Assef, the hateful sociopath in The Kite Runner, shares the views of the Taliban as a young boy. The most disturbing scene occurs when Assef rapes Hassan. The reader is so angry with Amir for standing idly by the alley, capable of hearing “Assef’s rhythmic grunts” (77). Amir fails to accept the reality that Hassan is his friend, and allows him to be assaulted. Later, when Amir is in search of Hassan’s son, he encounters Assef. Assef, who embodies evil, has become a member of the Taliban. He keeps Sohrab, Hassan’s son, as a toy to amuse himself and for sexual indulgences. Assef’s twisted character seems unrealistic to the westernized reader, however, this is not unimaginable. Hazaras, women and children included, are subject to cruel treatment similar to this.

Amir is able to reach atonement for his sins after Sohrab gains trust in him. Living in California, Sohrab is free from the dangers a Hazara must face in Afghanistan. Although the U.S. succeeded in driving out some of the Taliban, the reoccurrences of suicide bombers, raids, and killings still exist. It is believed and hoped, by Hosseini and many Afghans, that Afghanistan is progressing. It is true that the Taliban inflicts destruction, however, their control over Afghanistan is far less. This story, however fictional, enables those ignorant of the real happenings in Afghanistan to better comprehend them. The Kite Runner teaches the reader, through a captivating novel, to become more aware. It is this education process which will help change Afghanistan.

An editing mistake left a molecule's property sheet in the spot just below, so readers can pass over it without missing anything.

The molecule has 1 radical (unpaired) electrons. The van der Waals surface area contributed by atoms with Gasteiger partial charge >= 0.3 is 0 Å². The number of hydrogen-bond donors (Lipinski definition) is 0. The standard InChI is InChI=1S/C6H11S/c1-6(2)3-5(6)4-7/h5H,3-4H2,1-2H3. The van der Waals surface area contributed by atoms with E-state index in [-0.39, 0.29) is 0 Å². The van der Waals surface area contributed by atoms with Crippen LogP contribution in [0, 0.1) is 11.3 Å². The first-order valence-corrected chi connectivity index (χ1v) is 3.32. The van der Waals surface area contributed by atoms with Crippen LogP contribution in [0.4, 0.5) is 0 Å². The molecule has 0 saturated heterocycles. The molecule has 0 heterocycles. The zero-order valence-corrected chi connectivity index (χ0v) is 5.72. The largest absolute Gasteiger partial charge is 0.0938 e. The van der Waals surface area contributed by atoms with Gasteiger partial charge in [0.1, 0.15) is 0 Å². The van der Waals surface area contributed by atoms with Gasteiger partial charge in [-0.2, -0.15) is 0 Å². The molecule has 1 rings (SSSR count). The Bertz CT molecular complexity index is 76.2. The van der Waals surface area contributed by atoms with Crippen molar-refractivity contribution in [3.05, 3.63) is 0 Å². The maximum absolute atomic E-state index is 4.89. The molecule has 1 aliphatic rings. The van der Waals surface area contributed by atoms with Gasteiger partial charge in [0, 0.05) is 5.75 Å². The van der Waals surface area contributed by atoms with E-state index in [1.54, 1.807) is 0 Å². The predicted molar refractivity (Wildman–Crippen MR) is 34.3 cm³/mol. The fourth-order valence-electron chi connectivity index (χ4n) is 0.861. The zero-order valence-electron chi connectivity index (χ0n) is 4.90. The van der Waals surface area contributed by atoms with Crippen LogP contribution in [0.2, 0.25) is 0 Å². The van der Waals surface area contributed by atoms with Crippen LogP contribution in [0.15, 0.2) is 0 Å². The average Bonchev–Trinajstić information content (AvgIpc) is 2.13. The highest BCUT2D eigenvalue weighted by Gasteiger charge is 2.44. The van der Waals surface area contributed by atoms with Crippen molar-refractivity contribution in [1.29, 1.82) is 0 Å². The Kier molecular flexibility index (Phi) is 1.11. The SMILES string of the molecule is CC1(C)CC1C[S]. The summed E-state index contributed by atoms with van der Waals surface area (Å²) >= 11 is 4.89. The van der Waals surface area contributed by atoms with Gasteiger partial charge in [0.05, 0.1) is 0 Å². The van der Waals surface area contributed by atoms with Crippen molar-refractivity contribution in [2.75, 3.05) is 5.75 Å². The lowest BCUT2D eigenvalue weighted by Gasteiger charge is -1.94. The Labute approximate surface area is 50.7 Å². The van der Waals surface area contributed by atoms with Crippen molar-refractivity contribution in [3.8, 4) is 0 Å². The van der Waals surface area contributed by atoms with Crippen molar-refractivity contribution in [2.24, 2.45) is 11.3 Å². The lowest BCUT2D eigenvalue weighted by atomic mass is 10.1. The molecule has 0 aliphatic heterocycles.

(A.K.L. 2008)

A Thousand Splendid Suns: The burqa as a symbol of both the social plight of women and a hidden sense of freedom

[(Essay dated 9 June, 2008) In this essay, E.B analyzes the negative and positive symbolism of the burqa worn by females in ‘A Thousand Splendid Suns’ and compares the treatment of women to that of women in Margaret Atwood’s “Handmaid’s Tale”]

“Mariam had never before worn a burqa. Rasheed had to help her put it on. The padded headpiece felt tight and heavy on her skull, and it was strange seeing the world through a mesh screen.She practiced walking around her room in it and kept stepping on the hem and stumbling.The loss of peripheral vision was unnerving, and she did not like the suffocating way the pleated cloth kept pressing against her mouth” (65).